Irish Times mentions Irish Mortgage Brokers: Why is there a housing shortage?

We were featured in today’s Irish Times on an article by Barry McCall asking ‘why do we have housing shortages’.

Our contribution is as follows: Karl Deeter of Irish Mortgage Brokers believes this is part of a global trend. “The mega-trend is that we are now living in a low-yield world,” he says. “Central banks are being forced to play both sides of the same table. Low interest rates cause asset prices to rise and the Central Bank is curtailing credit to prevent asset price rises. But there is an upward pressure on house prices despite this and it has been compounded by the earlier economic collapse which has led to supply disruption. These are trends that are bigger than any of us.”

While the Central Bank rules are undoubtedly playing a part in the problem, Deeter sees supply as equally, if not more, important and one factor here is planning laws. “Ireland has a particular problem when it comes to third-party property rights,” he argues. “Planning applications for housing developments are being turned down in areas where …

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RTE Drivetime: Talking Money on property investing

We were discussing property investment on this weeks ‘Talking  Money’ on RTE’s Drivetime. A few things we focused on was that knowing yield and understanding the risk involved.

One point that should be made is that it’s always a bad idea to put all of your money into any asset, be it property, stocks or otherwise, diversification offers a better protection from volatility.

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The Late Debate: Property problems and prices, 1st October 2013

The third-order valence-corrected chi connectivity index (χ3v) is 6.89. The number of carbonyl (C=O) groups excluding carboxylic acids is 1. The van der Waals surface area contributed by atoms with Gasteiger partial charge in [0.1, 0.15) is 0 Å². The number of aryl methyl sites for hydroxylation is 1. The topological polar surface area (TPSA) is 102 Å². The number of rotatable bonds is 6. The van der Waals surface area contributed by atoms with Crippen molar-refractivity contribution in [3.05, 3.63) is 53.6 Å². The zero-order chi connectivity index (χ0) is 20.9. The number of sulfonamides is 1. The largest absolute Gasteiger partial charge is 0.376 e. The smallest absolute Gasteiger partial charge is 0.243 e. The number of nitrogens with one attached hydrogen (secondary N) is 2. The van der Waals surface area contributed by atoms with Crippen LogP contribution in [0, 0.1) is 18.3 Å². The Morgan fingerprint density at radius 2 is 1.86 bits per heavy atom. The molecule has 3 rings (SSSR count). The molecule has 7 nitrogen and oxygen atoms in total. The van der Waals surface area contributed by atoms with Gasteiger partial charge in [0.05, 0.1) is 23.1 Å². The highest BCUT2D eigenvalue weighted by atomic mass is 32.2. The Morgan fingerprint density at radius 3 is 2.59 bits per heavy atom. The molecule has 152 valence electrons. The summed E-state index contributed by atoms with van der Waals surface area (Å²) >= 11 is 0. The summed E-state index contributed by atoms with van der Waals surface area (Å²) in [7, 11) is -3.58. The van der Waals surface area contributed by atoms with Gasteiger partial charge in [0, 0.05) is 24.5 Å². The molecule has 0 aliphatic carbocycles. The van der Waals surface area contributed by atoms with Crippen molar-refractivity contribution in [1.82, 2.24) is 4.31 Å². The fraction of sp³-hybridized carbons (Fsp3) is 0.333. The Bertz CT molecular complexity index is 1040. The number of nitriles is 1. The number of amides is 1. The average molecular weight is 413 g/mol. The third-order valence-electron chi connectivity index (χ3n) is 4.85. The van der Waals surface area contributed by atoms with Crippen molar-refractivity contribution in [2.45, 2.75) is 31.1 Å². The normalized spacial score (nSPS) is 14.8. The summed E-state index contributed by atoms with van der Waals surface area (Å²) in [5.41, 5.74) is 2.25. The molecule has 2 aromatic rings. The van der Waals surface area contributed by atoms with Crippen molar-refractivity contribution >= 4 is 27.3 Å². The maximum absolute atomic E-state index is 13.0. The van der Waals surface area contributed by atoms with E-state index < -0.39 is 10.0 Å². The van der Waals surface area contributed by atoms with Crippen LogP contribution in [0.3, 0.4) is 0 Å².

Last night we took part in a conversation on the Late Debate with Audrey Carville to discuss property and some of the issues surrounding it such as mortgages, arrears, price and what some of the challenges are facing both people and the market in general.

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The end of ownership

I had an interesting conversation with an Estate Agent recently who has been in the industry for over thirty years and he said that he felt he was seeing the ‘end of ownership’ in the young people today. That really got me thinking.

‘What do you mean by that?’ I naturally enquired, and basically he said that he was seeing a trend in young people not feeling any incentive to buy a house, not only in the short term but ever, ‘why would they buy, kit a place out and go to all the expense when they can just rent a place ready to go and any problem is the landlords?’ was his response. And one must admit that there is a large dose of common sense in that. Renting is no more dead money than mortgage interest is dead money, however, what it could mean for the future is that we become a nation of landed and un-landed citizens, which is ironic given that land ownership has played such a strong part in …

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To buy or not to buy, that is the question.

I have a problem, and its kind of a big deal to me. You see, I have a vested interest in the property market in the respect that I am a mortgage broker, so if clients ask me ‘should I buy now’ and I tell them ‘no’ – which is what I have been doing in some cases for quite a while – then in turn it affects my livelihood.

estate agents are pulling a perpetual aceThe bigger issue is that other folks with a vested interest don’t seem to be doing the same, at every turn they interpret events as a ‘buying opportunity’, so the market is going up? Go buy, there is capital appreciation to be had. Its falling? Go buy, there is value out there. It seems every card dealt to the market is an Ace.

When is not a time to buy? Well… that’s the purpose of today’s post, I will do my best to spell it out for a two segments of the Irish property market namely: investors, first time buyers. Investors: I will start …

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